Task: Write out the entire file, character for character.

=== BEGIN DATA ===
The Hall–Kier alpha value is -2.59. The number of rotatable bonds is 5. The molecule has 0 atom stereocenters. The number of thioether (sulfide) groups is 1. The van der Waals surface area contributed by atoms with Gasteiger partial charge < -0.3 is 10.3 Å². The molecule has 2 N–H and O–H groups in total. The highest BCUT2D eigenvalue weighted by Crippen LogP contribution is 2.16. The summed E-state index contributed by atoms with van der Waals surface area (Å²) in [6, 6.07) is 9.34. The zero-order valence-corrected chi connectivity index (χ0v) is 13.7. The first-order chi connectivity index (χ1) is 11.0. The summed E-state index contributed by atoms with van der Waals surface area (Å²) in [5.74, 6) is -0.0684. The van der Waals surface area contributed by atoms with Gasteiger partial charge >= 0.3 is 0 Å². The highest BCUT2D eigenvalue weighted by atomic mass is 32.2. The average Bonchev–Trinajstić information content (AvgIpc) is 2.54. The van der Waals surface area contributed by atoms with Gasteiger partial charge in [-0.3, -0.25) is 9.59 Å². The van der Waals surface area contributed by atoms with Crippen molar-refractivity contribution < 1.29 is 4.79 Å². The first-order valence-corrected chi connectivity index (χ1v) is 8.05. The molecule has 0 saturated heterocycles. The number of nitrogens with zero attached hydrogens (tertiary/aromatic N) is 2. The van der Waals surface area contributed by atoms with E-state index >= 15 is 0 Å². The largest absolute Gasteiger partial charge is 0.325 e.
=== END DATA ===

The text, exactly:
The Hall–Kier alpha value is -2.59. The number of rotatable bonds is 5. The molecule has 0 atom stereocenters. The number of thioether (sulfide) groups is 1. The van der Waals surface area contributed by atoms with Gasteiger partial charge < -0.3 is 10.3 Å². The molecule has 2 N–H and O–H groups in total. The highest BCUT2D eigenvalue weighted by Crippen LogP contribution is 2.16. The summed E-state index contributed by atoms with van der Waals surface area (Å²) in [6, 6.07) is 9.34. The zero-order valence-corrected chi connectivity index (χ0v) is 13.7. The first-order chi connectivity index (χ1) is 11.0. The summed E-state index contributed by atoms with van der Waals surface area (Å²) in [5.74, 6) is -0.0684. The van der Waals surface area contributed by atoms with Gasteiger partial charge >= 0.3 is 0 Å². The highest BCUT2D eigenvalue weighted by atomic mass is 32.2. The average Bonchev–Trinajstić information content (AvgIpc) is 2.54. The van der Waals surface area contributed by atoms with Gasteiger partial charge in [-0.3, -0.25) is 9.59 Å². The van der Waals surface area contributed by atoms with Crippen molar-refractivity contribution < 1.29 is 4.79 Å². The first-order valence-corrected chi connectivity index (χ1v) is 8.05. The molecule has 0 saturated heterocycles. The number of nitrogens with zero attached hydrogens (tertiary/aromatic N) is 2. The van der Waals surface area contributed by atoms with E-state index >= 15 is 0 Å². The largest absolute Gasteiger partial charge is 0.325 e.